"Penonomé is going to be the crucial center for Minera Panama and will be supported by the other centers of Guararé (Los Santos) and Santiago (Veraguas)," said the executive, after emphasizing that the company promotes the construction of four new laboratories in the city to pursue courses in hydraulics, electrical, pneumatic and industrial mechanics. Since 2011 Minera Panama has invested about $300,000 in training and scholarships to students and graduates now Penonomé, according to company data. According to the Canadian company Inmet, the total investment will be close to $6.5 billion dollars from now until 2016, when they will begin the extraction of copper for export, from a high draft port to be built in the Caribbean, and a road that will be the fourth across the isthmus of Panama between the Atlantic and Pacific. (Telemetro)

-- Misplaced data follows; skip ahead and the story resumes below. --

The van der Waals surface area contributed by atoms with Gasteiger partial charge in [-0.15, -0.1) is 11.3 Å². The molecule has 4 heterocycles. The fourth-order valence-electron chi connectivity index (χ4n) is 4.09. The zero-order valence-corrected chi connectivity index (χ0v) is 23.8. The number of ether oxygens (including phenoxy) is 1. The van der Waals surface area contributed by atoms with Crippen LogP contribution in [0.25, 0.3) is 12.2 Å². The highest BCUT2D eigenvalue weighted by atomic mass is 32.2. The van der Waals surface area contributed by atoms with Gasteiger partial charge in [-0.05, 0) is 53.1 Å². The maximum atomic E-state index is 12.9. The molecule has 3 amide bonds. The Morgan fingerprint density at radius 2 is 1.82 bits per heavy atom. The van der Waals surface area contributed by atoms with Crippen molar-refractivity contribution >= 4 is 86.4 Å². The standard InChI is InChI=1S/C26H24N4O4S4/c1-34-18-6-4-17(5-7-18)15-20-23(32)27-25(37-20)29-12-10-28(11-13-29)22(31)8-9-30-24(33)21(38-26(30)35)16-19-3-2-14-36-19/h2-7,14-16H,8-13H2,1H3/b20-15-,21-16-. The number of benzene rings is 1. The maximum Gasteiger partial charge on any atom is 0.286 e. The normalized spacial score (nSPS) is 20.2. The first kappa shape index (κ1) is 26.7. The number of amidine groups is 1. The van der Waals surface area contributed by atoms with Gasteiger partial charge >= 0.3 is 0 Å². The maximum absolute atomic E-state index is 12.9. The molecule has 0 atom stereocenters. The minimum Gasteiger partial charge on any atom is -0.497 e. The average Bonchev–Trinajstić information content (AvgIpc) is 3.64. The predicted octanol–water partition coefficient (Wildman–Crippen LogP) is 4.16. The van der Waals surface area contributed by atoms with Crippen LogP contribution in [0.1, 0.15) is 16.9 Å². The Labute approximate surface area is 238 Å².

Editor's Comment: These young men who are being given a skill at age 19 will probably end up working their entire lives for Minera Panama. The mine will be built over the next four years and then operate for about the next thirty years, extracting copper. While the mine is being built to be opened in 2016, the company will be training the people from the surrounding areas in the skills needed to operate the mine. Simply put, there are not enough people in that area to operate this mine (with a pulse - forget about training, skills, or experience) and Inmet will be sucking people in to work there from around the country.

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Inmet Mining closes $1.5 billion debt financing to fund Cobre Panama